“We don’t have a strategic interest in reducing the global supply of energy,” said Biden’s Principal Deputy Press Secretary Karine Jean-Pierre on Air Force One Wednesday. Sanctioning Russian oil she said, “would raise prices at the gas pump for Americans.”

Such increased price spikes as Americans cope with seven-year highs wouldn’t be a concern had the administration not hindered U.S. capacity to make up the difference.

Despite the absence of American sanctions, private entities have already self-restricted with refusal to purchase Russian crude, roping off the world’s third-largest oil producer which provides more than 10 percent of global supply.

“We’re going to pay for closing down Russian imports, but we don’t have to,” Tom Pyle, president of the American Energy Alliance, told The Federalist. “When there’s plenty of oil flowing, in other words when the United States was in the ball game, spare capacity was high.”

When global turmoil rocked the Middle East, Pyle added, “they didn’t result in a blip in oil prices because we knew that we could make it up elsewhere, that’s the difference.”

President Vladimir Putin’s regime is funded primarily by its lucrative oil and gas revenues as a majority of its exports. As the United States joined Europe to ramp up its dependence on Russian imports last year, the Kremlin generated $119 billion from its resources, a third of its entire budget, according to reporting by Reuters citing Russia’s Finance Ministry.

The regime also exploited its abundant oil and gas reserves to tie western supply to Moscow’s resources allowing Putin to weaponize Russian energy. Russia doubled its production of nuclear-generated electricity to allow it to trade away its oil and gas to foreign nations, and funded climate activists in western nations to protest domestic shale operations.

The United States has been no exception to Putin’s preemptive energy strategy as it imports Russian oil while shutting down operations at home.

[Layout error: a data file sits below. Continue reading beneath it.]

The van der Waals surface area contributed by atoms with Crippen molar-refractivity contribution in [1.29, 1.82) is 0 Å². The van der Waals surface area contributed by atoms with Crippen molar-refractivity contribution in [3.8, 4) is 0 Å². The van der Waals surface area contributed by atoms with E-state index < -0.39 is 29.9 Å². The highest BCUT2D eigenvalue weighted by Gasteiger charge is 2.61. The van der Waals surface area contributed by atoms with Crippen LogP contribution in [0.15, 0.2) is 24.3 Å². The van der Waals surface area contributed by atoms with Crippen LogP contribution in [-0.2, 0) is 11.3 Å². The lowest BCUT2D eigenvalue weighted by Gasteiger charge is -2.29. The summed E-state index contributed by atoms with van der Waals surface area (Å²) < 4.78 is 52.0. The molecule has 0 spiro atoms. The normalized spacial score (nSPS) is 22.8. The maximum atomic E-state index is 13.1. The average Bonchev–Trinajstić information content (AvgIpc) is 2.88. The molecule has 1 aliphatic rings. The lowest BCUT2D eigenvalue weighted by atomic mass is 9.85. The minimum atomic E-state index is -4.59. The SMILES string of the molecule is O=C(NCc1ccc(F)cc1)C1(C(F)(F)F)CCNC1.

It’s not just the less than 10 percent portion of the Arctic National Wildlife Refuge once opened for extraction in part of the country protected by lower 48 elites. The Biden administration also scrapped more leases in Alaska’s National Petroleum Reserve as the White House continued to knee-cap domestic production.

The federal government’s antagonism against Alaskan producers has frustrated the state’s Republican governor, who blasted the White House’s relentless regulation from 4,000 miles away after Biden pledged to double down on his disastrous energy policy in Tuesday’s State of the Union speech.

“Alaska has billions of barrels of oil and trillions of feet of natural gas, and we produce it cleaner than virtually any other place on the planet,” Dunleavy said in a press release. “It’s time to restore the suspended oil leases on ANWR (Arctic National Wildlife Refuge). It’s time to support, not hinder in federal court, the Willow project so that in a few years, some 160,000 barrels of oil a day can increase the throughput in the Trans-Alaska Pipeline, adding to our national energy resources.”

Yet President Biden is unlikely to reverse course. On Thursday, White House Press Secretary Jen Psaki said promoting domestic production in light of the crisis in Ukraine would take too long.

“What this is all a reminder of in the president’s view, is the need to reduce our reliance on oil,” Psaki told reporters.

It’s true oil and gas operations don’t come online at the flip of a switch and take time as a capital- and labor-intensive industry to produce. Pyle said an administration reversing course on its cascade of anti-industry regulation, however, would push operators to ramp up production.

“If Biden announced today he’s reversing opposition and allowing the permit for Keystone, would oil come to the market tomorrow? No,” Pyle told The Federalist. “But the market will respond because it gets the message the United States is open for business.”